• PEACH Researchers Plan Cruise

    Scientists working at Cape Hatteras seek to understand the natural processes that control the exchange of waters between the continental shelf and the open ocean will launch a research cruise in April.

  • Climate Facts: It’s Cold Outside

    A “bomb cyclone” blizzard in 2018 capping off two frigid weeks on the East Coast left many wondering: How can the Earth be warming if it’s so cold?

  • Shoreline Project Underway In Manteo

    Manteo with the help of volunteers and private sector partner Quible & Associates worked to rebuild the shoreline using oyster shells.

  • Pilkey: The Science, Impact of Hurricanes

    Coastal geologist Orrin Pilkey explains how sea level rise coupled with stronger hurricanes could affect the North Carolina and Southeast coasts. Pilkey says officials in the state “need to pull their heads out of the sand.”

  • Adult Summer Camp Does Coastal Science

    N.C. Coastal Reserve’s recent Summer Camp for Adults in Beaufort offered participants a chance to conduct conservation science, help the Rachel Carson Reserve with NOAA’s marine debris cleanup and learn about Duke Marine Lab’s Marine Robotics and Remote Sensing Program.

  • Update: Nags Head’s Stormwater Efforts

    The Dare County beach town of Nags Head has shared a video update on its efforts to better manage stormwater runoff.

  • Sea Turtle Satellite Tag Tracking

    Researchers at the UNC Coastal Studies Institute and the National Oceanic and Atmospheric Administration recently released juvenile and adult sea turtles into the Gulf Stream in partnership with the North Carolina Aquarium at Roanoke Island and the University of Central Florida.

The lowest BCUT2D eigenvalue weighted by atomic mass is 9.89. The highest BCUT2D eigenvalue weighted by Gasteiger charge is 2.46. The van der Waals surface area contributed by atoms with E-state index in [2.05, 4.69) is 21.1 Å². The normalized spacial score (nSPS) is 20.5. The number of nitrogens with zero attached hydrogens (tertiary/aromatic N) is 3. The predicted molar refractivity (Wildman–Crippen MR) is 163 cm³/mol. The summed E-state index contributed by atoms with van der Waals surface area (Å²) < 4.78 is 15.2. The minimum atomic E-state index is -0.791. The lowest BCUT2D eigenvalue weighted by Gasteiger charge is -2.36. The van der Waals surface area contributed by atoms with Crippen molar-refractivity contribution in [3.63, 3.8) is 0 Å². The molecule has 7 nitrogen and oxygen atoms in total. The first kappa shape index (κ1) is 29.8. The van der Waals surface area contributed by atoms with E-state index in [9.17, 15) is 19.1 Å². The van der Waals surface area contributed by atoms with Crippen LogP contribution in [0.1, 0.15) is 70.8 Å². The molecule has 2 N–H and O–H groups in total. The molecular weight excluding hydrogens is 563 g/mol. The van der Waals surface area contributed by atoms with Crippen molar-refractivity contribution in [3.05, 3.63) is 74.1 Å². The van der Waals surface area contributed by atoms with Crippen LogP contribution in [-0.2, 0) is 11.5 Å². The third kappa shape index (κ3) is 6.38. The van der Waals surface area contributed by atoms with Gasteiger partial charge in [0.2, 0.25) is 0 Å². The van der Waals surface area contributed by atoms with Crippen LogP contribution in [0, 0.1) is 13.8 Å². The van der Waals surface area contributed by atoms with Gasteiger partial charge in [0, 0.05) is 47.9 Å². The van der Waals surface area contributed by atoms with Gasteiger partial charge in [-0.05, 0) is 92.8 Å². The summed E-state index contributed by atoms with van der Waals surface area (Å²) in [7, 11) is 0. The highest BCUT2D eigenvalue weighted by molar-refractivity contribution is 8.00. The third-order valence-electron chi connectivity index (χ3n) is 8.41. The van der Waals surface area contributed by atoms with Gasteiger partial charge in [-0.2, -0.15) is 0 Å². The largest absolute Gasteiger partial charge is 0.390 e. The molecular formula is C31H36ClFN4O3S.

• What Is Marine Debris?

    Ocean conservation is essential but sometimes difficult to understand. This animated video explains the complicated concepts that guide efforts to protect our oceans.

  • U-Boat Exploration Off The NC Coast

    “CBS Sunday Morning” visits the team exploring German submarine U-576, which has been at the bottom of the Atlantic Ocean just 35 miles from Cape Hatteras, undisturbed for 75 years. 

  • Identifying Rip Currents

    Scientists from the University of North Carolina Coastal Studies Institute and Kill Devil Hills Ocean Rescue use fluorescein dye to track rip currents within the surf zone as illustrated in this short video from 2015. The video does not have sound.

  • Scientists Research Rodanthe Channel

    Scientists from the UNC Coastal Studies Institute have been working with the North Carolina Department of Transportation to provide recommendations for the deposit of dredge sediments that will result from widening the Rodanthe emergency ferry channel.

  • Science on the Sound : ‘PEACHes and Stream’

    The University of North Carolina Coastal Studies Institute hosted on May 25 a lecture by research associate Mike Muglia, entitled “PEACHes and Stream: Investigating Shelf Water Exchange into the Deep Ocean,” as part of its “Science on the Sound” lecture series.